The winter season often brings snow, warm cups of tea and fires in the fireplace. For those who are grieving, however, winter can also be a challenging time. The shorter days, grey skies and cold weather can reflect our feelings of grief. The holidays coming and going, the stillness of winter and more time spent home alone because of the weather can make grief difficult to bear.
Allowing ourselves to experience our grief, even amid the stillness of winter, is an important part of healing. It is also important to create in our home a place of comfort and retreat – a place of safety and light in the darkness. As we heal, we can develop deeper relationships with our loved ones, greater awareness of ourselves and our needs, and the strength to move forward in our lives.
So how do we help ourselves, or those we care about, during this winter season of grief?
Find ways to bring in the light.
Open the blinds and take advantage of every bit of daylight. Get outside, even for a little while, as sunlight can be helpful both psychologically and physically. Consider a light box, used by those with seasonal affective disorder, if the darkness is especially challenging.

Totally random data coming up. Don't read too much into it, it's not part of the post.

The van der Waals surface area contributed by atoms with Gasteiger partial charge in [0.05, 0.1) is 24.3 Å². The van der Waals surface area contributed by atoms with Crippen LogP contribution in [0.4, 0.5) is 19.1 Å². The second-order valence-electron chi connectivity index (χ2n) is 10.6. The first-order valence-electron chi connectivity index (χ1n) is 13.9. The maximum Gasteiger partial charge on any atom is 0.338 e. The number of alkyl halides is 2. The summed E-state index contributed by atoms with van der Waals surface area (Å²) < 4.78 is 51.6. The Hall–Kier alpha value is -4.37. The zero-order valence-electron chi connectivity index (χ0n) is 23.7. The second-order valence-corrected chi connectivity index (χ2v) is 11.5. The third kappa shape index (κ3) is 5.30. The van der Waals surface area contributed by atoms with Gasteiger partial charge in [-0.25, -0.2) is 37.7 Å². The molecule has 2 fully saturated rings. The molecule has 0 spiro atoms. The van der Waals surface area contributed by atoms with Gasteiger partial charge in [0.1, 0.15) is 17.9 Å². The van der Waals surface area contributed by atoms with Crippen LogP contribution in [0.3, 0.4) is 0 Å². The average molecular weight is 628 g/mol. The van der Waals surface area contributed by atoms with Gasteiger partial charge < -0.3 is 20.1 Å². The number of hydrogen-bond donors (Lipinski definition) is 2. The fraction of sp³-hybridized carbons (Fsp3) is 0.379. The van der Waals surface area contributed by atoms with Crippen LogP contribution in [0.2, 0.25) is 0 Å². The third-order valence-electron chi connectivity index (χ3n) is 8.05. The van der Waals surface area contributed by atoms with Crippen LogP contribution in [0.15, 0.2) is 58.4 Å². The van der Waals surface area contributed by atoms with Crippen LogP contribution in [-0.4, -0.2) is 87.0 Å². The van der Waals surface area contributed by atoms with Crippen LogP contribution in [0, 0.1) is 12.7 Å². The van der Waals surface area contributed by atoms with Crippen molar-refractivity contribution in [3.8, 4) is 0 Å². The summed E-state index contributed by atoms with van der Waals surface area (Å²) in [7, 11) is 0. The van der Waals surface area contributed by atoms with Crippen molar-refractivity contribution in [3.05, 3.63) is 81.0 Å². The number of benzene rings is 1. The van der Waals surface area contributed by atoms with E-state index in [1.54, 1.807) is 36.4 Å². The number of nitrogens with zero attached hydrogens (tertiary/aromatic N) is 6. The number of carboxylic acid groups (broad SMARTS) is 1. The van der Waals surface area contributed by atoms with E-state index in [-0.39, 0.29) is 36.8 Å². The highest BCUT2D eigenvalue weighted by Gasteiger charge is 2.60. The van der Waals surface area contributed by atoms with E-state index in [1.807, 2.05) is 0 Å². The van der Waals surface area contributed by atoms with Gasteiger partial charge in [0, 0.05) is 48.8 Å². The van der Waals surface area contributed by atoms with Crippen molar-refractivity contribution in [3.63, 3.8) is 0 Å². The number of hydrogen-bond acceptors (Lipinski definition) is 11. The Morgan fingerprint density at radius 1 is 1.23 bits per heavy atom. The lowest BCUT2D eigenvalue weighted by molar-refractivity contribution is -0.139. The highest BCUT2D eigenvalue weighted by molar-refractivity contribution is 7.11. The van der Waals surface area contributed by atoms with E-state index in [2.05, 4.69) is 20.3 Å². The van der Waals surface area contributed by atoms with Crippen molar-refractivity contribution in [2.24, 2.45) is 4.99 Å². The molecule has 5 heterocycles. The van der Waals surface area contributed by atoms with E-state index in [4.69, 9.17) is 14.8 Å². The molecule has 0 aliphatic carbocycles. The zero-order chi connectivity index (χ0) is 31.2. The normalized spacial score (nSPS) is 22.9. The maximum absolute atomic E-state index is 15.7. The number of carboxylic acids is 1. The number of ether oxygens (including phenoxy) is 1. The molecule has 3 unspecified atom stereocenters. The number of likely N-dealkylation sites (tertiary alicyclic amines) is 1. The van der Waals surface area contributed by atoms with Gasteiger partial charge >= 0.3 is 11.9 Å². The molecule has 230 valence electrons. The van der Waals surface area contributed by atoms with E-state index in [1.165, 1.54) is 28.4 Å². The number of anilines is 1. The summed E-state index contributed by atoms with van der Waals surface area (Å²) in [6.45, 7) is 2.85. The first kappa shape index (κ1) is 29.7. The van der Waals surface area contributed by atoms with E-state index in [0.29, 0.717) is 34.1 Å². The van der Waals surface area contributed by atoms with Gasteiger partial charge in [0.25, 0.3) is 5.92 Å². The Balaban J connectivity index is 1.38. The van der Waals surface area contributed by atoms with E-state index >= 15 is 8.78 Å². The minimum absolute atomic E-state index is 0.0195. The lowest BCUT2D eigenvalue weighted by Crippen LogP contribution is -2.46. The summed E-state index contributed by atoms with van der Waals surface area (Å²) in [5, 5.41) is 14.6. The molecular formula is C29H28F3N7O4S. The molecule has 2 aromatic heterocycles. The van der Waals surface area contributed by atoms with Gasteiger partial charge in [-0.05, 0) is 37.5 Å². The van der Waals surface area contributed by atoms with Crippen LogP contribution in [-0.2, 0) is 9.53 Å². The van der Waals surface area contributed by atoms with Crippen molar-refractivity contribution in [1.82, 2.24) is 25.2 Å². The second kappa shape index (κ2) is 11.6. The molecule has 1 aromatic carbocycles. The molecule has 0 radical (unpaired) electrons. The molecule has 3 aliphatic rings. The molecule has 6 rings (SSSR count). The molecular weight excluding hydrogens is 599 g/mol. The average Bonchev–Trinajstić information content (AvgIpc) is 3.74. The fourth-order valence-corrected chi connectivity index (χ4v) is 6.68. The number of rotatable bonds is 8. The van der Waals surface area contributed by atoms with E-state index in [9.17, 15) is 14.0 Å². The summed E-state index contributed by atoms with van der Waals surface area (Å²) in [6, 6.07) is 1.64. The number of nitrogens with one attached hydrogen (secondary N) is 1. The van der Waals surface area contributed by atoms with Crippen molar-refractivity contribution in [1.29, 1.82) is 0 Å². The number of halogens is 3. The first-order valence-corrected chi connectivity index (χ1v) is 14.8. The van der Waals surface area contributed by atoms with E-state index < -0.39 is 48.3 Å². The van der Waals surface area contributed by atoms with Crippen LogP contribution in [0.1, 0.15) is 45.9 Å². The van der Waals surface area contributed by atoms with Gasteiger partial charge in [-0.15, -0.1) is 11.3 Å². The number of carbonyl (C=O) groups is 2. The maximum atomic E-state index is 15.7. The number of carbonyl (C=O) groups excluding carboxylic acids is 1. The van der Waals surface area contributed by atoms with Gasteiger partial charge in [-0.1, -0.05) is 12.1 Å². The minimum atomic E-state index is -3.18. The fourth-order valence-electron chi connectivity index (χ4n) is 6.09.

It sounds so simple, and yet we don’t always realize how difficult it can be. Take deep breaths in, slowly letting them out. Take the time to concentrate on each breath. This helps you to be more present and can release tension within your body.
Make a list of indoor projects you want to accomplish.
These tasks can feel overwhelming, so be sure to take them in small pieces. If you take on too much and the projects don’t get finished, there can be an added sense of disappointment. Consider inviting a friend to come and help.
Ask for help.
Don’t try to brave your grief alone. Your loved ones are feeling helpless and are eager to be useful. Let them. It will benefit you both.
Keep a gratitude journal.
Challenge yourself to find at least one very specific thing to be grateful for each day. After a couple of weeks, increase that to two. This can be an especially helpful way to end your day and may also enhance sleep.
Consider an activity that will get you out of the house.
Join a gym, try yoga or sign up for a class at the community college. Enlist a friend to join you so you will have someone to be accountable to.
Be kind to yourself.
Most people expect so much of themselves. Don’t be hard on yourself if at the end of the day you feel you have completed nothing. Lack of motivation is very common in grief and is intensified for many in these dark, winter months. Allow yourself days when nothing seems to be accomplished, knowing that tomorrow you can try again.
Gilchrist offers grief counseling, support groups and workshops for those who have lost a loved one. To learn more, visit www.gilchristcares.org/grief-counseling/. Or you can sign up for grief work shops and support groups online: https://www.gilchristcares.org/grief_registration/